Are You a Gardener? How to Tend to People
I recently heard the analogy that leaders must be like gardeners. This immediately brought to mind two gardeners I have known well: my grandma, Tamam, and my step-dad, Jack. ?Thinking of them and how they carefully tended?their gardens has taught me a lot about leadership.
When I grew up in Beirut, Lebanon, I visited my grandparents in their small apartment overlooking an alley between the tall, grey residential buildings. As soon as I?d enter the narrow pathway, I would immediately spot?one balcony with beautiful plants dangling and cuddling the walls. There were so many of them overtaking all three walls of the little elevated patio. That was my grandma?s balcony.
Jack, my step-dad, is also an avid gardener. In the spring, the front and back yards are bursting with many species of flowers. Last year, there were over thirty different kinds in a variety of colors, shapes, and sizes. And I have watched him year after year tend to the plants and flowers, giving them his utmost attention and care.
I gave up gardening many years ago after I had?one plant that?died despite all my efforts to save it. But I have never given up on people. As I reflect on the wonderful gardeners in my life, here is what I notice about them and how they demonstrate the character of a leader through their affinity for gardening.
Tend To People Like a Gardener
Gardeners?love their plants.?I see a gardener?s face light up when he?observes the growth of his plants and flowers. It is somewhat strange to witness if you are not a gardner. It’s love. And that’s how it must be for us in leadership. I imagine?it is also?peculiar to?a non-leader when he observes a?healthy leader with his?people. Great leaders love their people, delight in their growth and development, and invest resources into seeing good things?happen for them.?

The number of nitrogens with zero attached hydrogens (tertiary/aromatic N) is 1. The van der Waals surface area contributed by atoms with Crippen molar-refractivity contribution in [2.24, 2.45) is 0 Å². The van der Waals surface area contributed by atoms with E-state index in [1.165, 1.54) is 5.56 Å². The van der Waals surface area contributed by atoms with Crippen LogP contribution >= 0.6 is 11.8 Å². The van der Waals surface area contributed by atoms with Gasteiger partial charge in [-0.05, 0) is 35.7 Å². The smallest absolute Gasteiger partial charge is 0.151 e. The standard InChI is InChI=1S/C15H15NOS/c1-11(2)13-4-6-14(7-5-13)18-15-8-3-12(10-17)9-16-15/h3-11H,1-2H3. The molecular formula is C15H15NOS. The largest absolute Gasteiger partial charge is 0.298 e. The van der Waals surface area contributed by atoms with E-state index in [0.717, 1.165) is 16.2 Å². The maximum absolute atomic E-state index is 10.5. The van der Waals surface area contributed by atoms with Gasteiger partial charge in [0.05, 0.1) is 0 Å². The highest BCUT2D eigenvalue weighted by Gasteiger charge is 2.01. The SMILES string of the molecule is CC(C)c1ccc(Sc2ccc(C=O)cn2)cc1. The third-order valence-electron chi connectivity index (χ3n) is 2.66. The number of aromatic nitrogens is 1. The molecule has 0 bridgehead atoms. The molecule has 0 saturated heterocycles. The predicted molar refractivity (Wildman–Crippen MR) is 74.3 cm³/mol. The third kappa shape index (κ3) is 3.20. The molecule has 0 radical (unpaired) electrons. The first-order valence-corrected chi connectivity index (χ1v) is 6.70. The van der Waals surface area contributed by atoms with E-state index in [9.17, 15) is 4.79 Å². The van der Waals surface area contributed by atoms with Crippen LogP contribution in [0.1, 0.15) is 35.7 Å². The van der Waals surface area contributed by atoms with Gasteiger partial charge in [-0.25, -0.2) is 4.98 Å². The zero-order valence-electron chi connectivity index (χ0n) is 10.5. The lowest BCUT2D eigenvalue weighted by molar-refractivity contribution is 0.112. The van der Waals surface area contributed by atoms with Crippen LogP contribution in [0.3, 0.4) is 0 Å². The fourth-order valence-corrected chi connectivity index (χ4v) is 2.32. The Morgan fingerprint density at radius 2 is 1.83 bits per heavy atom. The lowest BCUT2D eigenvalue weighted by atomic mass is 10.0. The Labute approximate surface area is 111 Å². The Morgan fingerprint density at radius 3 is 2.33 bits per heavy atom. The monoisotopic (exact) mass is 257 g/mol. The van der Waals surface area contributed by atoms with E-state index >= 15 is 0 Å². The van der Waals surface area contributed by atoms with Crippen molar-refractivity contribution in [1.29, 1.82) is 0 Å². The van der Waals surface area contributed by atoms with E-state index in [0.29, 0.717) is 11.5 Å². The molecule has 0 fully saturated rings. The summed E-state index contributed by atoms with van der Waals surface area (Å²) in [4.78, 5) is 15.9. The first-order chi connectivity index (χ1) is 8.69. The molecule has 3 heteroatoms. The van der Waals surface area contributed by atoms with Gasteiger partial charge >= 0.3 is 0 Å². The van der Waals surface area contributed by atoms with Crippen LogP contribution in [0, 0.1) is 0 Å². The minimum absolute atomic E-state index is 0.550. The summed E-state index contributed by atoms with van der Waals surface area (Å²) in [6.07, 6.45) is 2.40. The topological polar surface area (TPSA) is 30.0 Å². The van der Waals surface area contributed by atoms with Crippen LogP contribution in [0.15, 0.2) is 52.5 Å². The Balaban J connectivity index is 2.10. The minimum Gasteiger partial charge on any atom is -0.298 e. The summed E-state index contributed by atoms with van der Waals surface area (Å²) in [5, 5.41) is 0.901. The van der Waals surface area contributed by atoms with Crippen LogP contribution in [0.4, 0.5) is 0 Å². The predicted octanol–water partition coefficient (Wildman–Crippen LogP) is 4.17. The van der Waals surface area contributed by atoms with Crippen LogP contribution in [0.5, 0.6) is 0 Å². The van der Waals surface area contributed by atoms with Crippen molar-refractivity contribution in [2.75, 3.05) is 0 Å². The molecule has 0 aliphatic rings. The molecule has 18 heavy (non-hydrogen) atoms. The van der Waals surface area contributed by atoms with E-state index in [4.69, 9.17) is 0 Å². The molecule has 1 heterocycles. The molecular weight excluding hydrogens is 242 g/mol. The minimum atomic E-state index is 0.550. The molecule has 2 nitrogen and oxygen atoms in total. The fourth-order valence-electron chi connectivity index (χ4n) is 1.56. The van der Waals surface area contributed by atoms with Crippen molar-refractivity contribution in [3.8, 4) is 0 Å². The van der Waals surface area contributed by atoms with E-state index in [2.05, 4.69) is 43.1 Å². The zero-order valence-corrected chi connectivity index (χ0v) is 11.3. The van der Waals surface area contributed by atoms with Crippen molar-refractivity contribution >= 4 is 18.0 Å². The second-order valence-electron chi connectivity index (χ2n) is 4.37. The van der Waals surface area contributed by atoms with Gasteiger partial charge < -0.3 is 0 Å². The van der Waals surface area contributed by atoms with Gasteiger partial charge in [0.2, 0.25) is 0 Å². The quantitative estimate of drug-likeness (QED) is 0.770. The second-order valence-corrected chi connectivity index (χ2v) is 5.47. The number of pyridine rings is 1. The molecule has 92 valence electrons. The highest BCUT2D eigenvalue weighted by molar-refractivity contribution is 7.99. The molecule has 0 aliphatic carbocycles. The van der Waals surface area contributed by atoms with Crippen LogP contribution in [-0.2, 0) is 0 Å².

Gardening produces?joy. The mere act of devoting oneself?to the task of gardening brings joy. But make no mistake, it is hard work. In the heat and the cold, there is digging and heavy lifting to be done to care for a garden. Much effort is extended?daily to keep every plant thriving. But to the gardener, the work yields happiness. The same is true in leadership. To grow healthy people and thriving organizations, much work is required, but the resulting success brings joy to everyone.
Gardeners?are gentle with their plants and flowers. Gardeners are very attentive and nurturing. They?are gentle. They know even the hardiest breeds require tender care. The same can be said of seasoned leaders. Leaders?know even the strongest people need love and support. People?need encouragement for the journey.
Gardeners?are consistent in nurturing their plants. If you have known great gardeners, then you’ve probably seen this in action. Great gardeners are consistent.?Gardening is not an event in the spring. It is a daily commitment to nurture the livelihood of your plants and flowers. It?s not something you do for your plants one day, then walk away from them and leave them on their own. Neither is leadership. Established, attentive leaders tend to their people, or are at least are mindful of them, daily. They give their people?consistent care, not just when they feel like it.
Gardeners?prune their plants?when they must. Pruning is a part of the process of gardening. Unfruitful branches must be cut back to allow the others to thrive. In leadership, cuts must be made sometimes. Even when they are painful, they are not intended to hurt, but to help. Great leaders have the courage to make difficult choices and have truthful conversations even when others can?t see the overarching benefits.
I thank God for allowing me to witness the immense care and love of two gardeners in my lifetime. It has given me a picture of what leaders must do in order to carefully tend to their people. Leadership is a heart-felt and sacrificial commitment to nurture others.
Join with me in caring for our people like great gardeners do.